Wednesday, June 12, 2024

ARGENTINA | 10-03-2023 11:16

Stories that caught our eye: March 2 to March 9

A selection of the stories that caught our eye over the last seven days in Argentina...



President Alberto Fernández stepped up the presence of federal forces in Rosario on Wednesday after local residents reacted furiously to the fatal shooting of an 11-year-old boy last weekend, running amok last Monday and burning down five homes or bunkers linked to drug-trafficking. Accompanied by an unarmed corps of Army engineers, 400 more Border Guards are to be sent to the troubled city to join the 1,000 already there, as well as opening an office of the UIF (Unidad de Información Financiera) money-laundering monitor there. On Tuesday Rosario police announced the arrest of Maximiliano Castillo, 22, suspected of being one of the hitmen killing 11-year-old Máximo Jerez last Sunday, as well as wounding three of his friends. Prison cells in other provinces were also searched as part of a crackdown against detained drug-traffickers.



On Monday Economy Minister Sergio Massa reached an agreement with bankers and financial executives to swap debt bonds to the tune of 7.5 trillion pesos for new series with the payments falling due in 2024 and 2025, i.e. during the next government. Of the 7.5 trillion pesos (divided equally between the public and private sectors) around 3.1 trillion will be index- linked. The economic team is expecting around half the creditors to accept at tender.



International Women’s Day last Wednesday featured two main marches. one organised by the government with the hashtag ‘#FeminismoConCristina’ and its main demand “against the [electoral] ban” on Vice-President Cristina Fernández de Kirchner, while a march of leftist and independent organisations centred on the Ni Una Menos campaign against femicide among other demands for equality. The former group marched on Congress while the latter moved in the opposite direction towards Plaza de Mayo. Nuevo MAS leftist leader Manuela Castañeira said: “The mobilisation of March 8 is a date for all women and cannot be transformed into a government rally,” along similar lines to the argument of Grandmothers of Plaza de Mayo president Estela Barnes de Carlotto regarding Memory Day (March 24) later this month. Downtown bus services were affected.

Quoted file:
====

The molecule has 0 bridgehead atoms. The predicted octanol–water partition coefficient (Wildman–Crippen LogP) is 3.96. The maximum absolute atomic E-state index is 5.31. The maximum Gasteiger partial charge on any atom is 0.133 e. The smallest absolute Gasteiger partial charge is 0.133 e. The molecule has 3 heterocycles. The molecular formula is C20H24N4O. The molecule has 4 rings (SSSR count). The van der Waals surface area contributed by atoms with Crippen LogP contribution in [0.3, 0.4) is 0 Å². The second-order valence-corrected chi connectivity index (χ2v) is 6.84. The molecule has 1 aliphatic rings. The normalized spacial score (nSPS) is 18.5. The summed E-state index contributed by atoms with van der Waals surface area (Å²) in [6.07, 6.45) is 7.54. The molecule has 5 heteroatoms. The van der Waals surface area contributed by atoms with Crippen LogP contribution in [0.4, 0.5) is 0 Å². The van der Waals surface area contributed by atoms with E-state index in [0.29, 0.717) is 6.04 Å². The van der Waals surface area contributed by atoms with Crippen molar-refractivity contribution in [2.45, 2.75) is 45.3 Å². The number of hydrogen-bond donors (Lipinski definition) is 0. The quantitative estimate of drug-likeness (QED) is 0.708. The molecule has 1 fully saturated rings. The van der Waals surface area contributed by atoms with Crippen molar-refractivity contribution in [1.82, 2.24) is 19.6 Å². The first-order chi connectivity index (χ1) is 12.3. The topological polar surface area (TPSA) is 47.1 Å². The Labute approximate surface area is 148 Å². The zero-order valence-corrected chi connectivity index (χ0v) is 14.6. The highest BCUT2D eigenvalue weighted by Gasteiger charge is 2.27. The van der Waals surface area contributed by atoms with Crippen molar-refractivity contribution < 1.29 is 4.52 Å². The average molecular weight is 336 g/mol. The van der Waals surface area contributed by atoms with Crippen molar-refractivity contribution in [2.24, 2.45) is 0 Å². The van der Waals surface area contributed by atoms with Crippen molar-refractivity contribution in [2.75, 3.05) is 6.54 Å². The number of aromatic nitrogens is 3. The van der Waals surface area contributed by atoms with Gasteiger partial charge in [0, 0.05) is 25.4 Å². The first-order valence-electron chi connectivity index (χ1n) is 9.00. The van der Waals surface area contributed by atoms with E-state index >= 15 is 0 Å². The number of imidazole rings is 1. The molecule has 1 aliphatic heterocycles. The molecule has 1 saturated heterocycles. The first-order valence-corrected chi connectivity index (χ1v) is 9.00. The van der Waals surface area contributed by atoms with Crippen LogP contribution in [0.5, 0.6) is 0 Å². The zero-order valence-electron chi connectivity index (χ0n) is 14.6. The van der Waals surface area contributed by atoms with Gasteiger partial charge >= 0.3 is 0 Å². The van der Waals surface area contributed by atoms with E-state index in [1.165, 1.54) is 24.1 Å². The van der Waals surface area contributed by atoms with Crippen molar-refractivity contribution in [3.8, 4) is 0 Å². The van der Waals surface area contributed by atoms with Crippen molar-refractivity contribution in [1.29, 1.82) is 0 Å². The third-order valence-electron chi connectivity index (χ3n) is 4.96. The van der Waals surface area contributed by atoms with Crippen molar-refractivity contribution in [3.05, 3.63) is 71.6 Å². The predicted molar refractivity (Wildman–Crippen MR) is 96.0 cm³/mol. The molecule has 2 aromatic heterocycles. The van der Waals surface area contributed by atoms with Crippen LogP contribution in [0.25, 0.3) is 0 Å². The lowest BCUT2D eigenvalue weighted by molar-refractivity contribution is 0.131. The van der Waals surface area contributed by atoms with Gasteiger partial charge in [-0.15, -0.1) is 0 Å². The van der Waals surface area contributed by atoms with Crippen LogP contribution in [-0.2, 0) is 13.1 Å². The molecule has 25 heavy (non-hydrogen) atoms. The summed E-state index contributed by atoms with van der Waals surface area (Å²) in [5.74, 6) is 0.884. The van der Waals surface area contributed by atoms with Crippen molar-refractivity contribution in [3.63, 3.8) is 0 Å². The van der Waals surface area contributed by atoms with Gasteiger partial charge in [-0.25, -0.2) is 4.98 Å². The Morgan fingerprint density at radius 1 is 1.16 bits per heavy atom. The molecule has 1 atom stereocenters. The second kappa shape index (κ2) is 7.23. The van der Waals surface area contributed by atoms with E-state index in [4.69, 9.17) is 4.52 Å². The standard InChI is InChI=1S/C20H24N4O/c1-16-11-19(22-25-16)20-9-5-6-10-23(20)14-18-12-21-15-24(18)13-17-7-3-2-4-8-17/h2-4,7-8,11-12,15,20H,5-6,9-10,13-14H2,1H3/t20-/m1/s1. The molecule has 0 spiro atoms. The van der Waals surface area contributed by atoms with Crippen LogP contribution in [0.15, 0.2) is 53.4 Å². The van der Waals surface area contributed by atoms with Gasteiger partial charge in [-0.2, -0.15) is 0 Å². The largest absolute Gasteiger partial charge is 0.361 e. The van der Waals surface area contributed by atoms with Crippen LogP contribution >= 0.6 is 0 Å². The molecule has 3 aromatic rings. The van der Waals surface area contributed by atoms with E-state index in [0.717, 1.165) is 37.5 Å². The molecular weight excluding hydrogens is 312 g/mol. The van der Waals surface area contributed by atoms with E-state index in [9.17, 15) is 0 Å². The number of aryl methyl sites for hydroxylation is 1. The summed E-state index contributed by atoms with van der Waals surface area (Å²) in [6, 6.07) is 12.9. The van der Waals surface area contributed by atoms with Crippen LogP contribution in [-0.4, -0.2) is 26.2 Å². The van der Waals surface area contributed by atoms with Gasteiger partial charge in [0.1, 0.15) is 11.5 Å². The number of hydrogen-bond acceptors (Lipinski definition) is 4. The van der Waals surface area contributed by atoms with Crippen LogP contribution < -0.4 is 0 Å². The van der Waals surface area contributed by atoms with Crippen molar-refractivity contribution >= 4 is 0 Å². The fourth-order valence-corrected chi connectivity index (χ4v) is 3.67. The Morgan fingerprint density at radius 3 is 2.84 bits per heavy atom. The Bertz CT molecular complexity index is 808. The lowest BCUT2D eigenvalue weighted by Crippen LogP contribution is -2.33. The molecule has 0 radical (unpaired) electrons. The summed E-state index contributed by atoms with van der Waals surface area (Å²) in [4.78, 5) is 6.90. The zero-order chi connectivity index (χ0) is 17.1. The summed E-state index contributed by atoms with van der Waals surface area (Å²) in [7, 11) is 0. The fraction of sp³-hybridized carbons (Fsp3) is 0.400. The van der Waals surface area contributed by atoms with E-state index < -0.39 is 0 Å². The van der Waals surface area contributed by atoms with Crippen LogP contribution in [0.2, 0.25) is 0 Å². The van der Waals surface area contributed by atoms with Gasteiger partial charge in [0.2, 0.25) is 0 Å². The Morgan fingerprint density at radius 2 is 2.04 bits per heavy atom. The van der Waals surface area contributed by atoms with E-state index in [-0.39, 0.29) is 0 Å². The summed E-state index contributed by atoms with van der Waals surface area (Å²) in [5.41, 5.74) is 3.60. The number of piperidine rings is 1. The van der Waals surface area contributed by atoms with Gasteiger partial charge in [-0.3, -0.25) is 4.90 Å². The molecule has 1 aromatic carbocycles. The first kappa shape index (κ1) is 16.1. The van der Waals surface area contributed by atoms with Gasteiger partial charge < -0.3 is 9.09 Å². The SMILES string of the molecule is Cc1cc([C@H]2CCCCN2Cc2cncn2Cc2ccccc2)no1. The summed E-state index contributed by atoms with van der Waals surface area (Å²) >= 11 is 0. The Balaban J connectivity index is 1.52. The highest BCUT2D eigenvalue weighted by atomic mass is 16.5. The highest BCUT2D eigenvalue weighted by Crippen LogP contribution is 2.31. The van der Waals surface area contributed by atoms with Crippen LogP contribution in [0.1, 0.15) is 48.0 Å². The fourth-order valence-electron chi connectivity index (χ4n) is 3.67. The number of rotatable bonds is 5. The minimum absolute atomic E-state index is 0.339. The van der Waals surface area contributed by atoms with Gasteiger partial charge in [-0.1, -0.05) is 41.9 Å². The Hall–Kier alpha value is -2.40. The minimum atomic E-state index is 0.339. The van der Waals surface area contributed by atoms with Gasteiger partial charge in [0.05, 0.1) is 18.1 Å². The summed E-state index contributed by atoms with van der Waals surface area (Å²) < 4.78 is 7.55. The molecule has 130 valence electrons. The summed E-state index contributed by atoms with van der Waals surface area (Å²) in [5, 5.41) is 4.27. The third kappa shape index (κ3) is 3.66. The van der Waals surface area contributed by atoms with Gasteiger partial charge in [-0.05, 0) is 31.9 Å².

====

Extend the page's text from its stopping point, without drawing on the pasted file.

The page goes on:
Last weekend Economy Minister Sergio Massa availed himself of the appropriate venue of the Vendimia wine festival to announce a “dollar Malbec” as from next month (with its exact peso value yet to be defined) as the precursor of other exchange rate breaks for regional economies. He also had further good news for the wine sector – the United States has lifted all restrictions on the import of Argentine grape must or mash. The drought hitting grain harvests so hard has not spared wine production either with its volume estimated to be 21 percent down on the previous season.  Massa announced 583 million pesos of support for the sector within the subsidised credit lines of 10 billion pesos for farming as a whole.



The United States Embassy in Argentina was hit by twin security fears last week after a suspicious device was found on the Palermo premises on Thursday, just a day after two Syrians with falsified documentation were detained on Wednesday. A link between these two developments has not been established. Both cases are now in the hands of federal judge Daniel Rafecas. 



There was a new outburst of infighting within the ruling Frente de Todos ruling coalition at the start of the week when in alleged off-the-record chats with ultra-Kirchnerite journalist Roberto Navarro, as posted by the latter’s publication El Destape, President Alberto Fernández spoke of "bringing 20 years of Kirchnerism to an end" in a hypothetical PASO primary with Chaco Governor Jorge ‘Coqui’ Capitanich as the Kirchnerite while he himself might possibly be represented by 2015 Peronist presidential candidate Daniel Scioli attempting a rerun. The Casa Rosada promptly denied the veracity of these statements but the publication did not withdraw them while the Kirchnerite Instituto Patria think tank took them seriously enough to rebut them with La Cámpora leader and Buenos Aires provincial minister Andrés "El Cuervo" Larroque rubbishing any presidential ambitions as “surrealistic … since the moderate variant is exhausted.” President Fernández insisted that a Frente de Todos victory was more important to him than his own re-election.